Pompey the Little - CHAP. XV.<br> <i style='mso-bidi-font-style:normal'>A prodigious short Chapter<o:p></o:p></i></p>

CHAP. XV.
A prodigious short Chapter


            When the gentlemen and ladies were got back to their inn, they diverted themselves with much raillery at the old doctor's expense, and began to despair of any better success from their second recommendation, charitably concluding that all the members of the university were like the gentleman they had seen. They resolved therefore not to be at the trouble of visiting Mr. Williams but sent a messenger from the inn to inform him of their arrival, and beg the favour of his company at supper; which invitation, however, they would gladly have excused him from accepting, for they were grown sick of the place, and determined to leave it early the next morning.

            Williams, who had lived in expectation of their coming several days, ported away to the inn with all imaginable dispatch, and with many academical compliments, welcomed them to Cambridge. He stayed supper, and the evening was spent with a good deal of mirth; for when the ladies found they had to do with a human being, they recounted the adventure of the old doctor, and Williams, in return, entertained them with several others of a similar nature. Nor did he depart to his college, till he had made them promise to dine with him at his chambers the next day.

            Early in the morning then he rose with the lark, and held a consultation, with the college cook concerning the dinner, and other particulars of the entertainment: for as he had never yet been honoured with company of so high a rank, he resolved to do what was handsome, and send them away with an opinion of his politeness. Among many other devices, he had to be genteel, one very well deserves mentioning, being of a very academical nature indeed; for he was at the expense of purchasing a china vase of a certain shape, which sometimes passes under a more vulgar name, to set in his bed-chamber, that if the ladies should choose to retire after dinner, for the sake of looking at the pattern of his bed, or to see the prospect out of his window, or from any other motive of curiosity, they might have the pleasure of being served in china.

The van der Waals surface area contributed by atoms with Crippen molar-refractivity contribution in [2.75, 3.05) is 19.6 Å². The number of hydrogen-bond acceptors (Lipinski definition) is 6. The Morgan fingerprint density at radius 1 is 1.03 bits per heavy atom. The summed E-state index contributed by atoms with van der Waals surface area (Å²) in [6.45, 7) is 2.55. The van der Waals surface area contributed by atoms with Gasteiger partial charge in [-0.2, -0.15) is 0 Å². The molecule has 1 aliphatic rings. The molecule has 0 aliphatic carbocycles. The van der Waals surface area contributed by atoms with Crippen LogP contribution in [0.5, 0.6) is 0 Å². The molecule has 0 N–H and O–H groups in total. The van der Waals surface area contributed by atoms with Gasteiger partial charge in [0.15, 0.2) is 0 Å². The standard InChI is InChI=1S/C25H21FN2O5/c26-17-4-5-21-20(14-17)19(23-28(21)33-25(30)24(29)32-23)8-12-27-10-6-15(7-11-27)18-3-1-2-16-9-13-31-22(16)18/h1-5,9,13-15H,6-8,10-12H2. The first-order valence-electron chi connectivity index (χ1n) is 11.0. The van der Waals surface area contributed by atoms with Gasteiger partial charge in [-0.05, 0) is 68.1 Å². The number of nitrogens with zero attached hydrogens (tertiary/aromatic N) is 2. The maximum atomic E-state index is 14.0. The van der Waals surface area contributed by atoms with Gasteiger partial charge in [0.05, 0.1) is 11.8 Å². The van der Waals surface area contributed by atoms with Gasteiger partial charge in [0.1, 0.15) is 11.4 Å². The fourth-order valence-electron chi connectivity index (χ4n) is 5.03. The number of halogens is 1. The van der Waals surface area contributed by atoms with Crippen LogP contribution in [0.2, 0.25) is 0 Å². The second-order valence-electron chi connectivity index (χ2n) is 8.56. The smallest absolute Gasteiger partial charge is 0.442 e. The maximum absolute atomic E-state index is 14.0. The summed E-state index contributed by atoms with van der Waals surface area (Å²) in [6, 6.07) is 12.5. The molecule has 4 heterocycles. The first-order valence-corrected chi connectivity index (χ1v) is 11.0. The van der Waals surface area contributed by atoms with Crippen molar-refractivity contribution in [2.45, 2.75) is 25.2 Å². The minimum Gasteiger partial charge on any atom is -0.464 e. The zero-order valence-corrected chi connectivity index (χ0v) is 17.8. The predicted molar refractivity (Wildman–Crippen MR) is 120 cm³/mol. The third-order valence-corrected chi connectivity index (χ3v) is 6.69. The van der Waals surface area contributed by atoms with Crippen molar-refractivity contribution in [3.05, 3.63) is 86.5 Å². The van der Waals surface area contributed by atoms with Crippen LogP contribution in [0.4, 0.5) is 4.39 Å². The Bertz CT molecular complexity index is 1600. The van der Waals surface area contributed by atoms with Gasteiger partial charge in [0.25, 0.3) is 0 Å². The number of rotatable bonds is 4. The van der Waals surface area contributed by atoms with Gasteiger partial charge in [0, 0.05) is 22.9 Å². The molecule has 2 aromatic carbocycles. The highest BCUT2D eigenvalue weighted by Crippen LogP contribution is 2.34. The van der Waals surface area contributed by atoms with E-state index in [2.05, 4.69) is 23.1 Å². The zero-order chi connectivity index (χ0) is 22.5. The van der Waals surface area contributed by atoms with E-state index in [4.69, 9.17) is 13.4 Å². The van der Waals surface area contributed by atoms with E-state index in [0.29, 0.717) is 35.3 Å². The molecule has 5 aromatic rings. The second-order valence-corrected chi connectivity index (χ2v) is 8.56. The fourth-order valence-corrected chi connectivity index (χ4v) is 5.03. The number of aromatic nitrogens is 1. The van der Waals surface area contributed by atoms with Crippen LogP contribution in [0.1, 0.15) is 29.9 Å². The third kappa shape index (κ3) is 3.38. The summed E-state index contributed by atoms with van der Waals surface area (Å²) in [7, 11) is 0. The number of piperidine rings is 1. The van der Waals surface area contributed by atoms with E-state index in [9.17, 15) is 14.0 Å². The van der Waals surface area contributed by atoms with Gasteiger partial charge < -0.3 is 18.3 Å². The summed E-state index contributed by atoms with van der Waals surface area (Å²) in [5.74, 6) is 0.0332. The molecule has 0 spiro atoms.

When these affairs were settled, he dressed himself in his best array, and went to bid the ladies good-morrow. As soon as they had breakfasted, he conducted them about the university, and shewed them all the rarities of Cambridge. They observed, that such a thing was very grand, another thing was very neat, and that there were a great many books in the libraries, which they thought it impossible for any man to read through, though he was to live as long as Methuselah.

            When their curiosity was satisfied, and Williams had indulged every wish of vanity, in being seen to escort ladies about the university, and to hand them out of their coach, they all retired to his chambers to dinner. Much conversation passed, not worth recording, and when the cloth was taken away, little Pompey was produced on the table for the ladies to admire him. They were greatly struck with his beauty; and one of them took courage to ask him as a present, which the complaisant master of arts, in his great civility, complied with, and immediately delivered him into the lady's hands. He likewise related the story, how he came into his possession, which another person perhaps would have suppressed; but Williams was so transported with his company, that he was half out of his wits with joy, and his conversation was as ridiculous as his behaviour.

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